This is essentially a dialogue driven film however the mix utilizes the entire surround platform to help drive the story. This is primarily done via the wonderful selection of 70's era music which is not overt in its message but expresses the theme of the movie quite well. There are instances where it's essentially in your face as it radiates from the front and rear channels at nearly equal volume levels. This appears intentional as it goes hand in hand with certain dramatic aspects of the story however I must admit to finding it distracting. When this isn't the case the musical focus is less prominent with front channel emphasis being supported by ambience bled to the surrounds. Directional sounds are distinctive across the front soundstage with dialogue planted firmly in the center channel. Vocal reproduction is fine but the dialogue probably should have been mixed higher as I had some problems with intelligibility although part of this could easily be attributable to the accents of certain members of the cast. The surround activity during the sequence in the nightclub provides a fair level of envelopment, and sounds great. Clarity and detail are excellent so that even low level sounds within the recording are detectable. There are no extended low frequencies associated with the soundtrack but it provided solid bass response where appropriate.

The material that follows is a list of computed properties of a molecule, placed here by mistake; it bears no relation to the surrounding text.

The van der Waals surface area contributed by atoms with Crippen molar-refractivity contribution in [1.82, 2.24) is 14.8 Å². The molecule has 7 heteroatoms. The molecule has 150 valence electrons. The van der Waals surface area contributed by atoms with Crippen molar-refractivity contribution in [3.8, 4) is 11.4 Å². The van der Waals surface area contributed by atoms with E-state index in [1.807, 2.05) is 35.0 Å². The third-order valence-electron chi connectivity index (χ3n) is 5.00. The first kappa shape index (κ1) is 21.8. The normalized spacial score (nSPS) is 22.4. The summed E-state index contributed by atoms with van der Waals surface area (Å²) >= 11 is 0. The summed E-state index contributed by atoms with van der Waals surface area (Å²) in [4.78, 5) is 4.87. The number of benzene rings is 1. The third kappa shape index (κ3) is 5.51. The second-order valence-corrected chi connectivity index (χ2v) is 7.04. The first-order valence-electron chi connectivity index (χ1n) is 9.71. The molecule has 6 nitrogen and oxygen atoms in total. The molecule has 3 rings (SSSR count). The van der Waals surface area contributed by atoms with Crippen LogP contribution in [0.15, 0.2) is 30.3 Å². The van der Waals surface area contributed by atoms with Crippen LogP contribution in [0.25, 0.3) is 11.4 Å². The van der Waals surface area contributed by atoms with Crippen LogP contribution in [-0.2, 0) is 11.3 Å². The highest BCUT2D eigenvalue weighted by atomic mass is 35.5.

- Audio commentary with Ricky Gervais and Stephen Merchant
- Audio commentary with Christian Cooke, Tom Hughes, and Jack Doolan
- (HD) 10 Deleted scenes
- (HD) 13 minute blooper reel
- (HD) The directors: A conversation with Ricky Gervais and Stephen Merchant - 15 minute featurette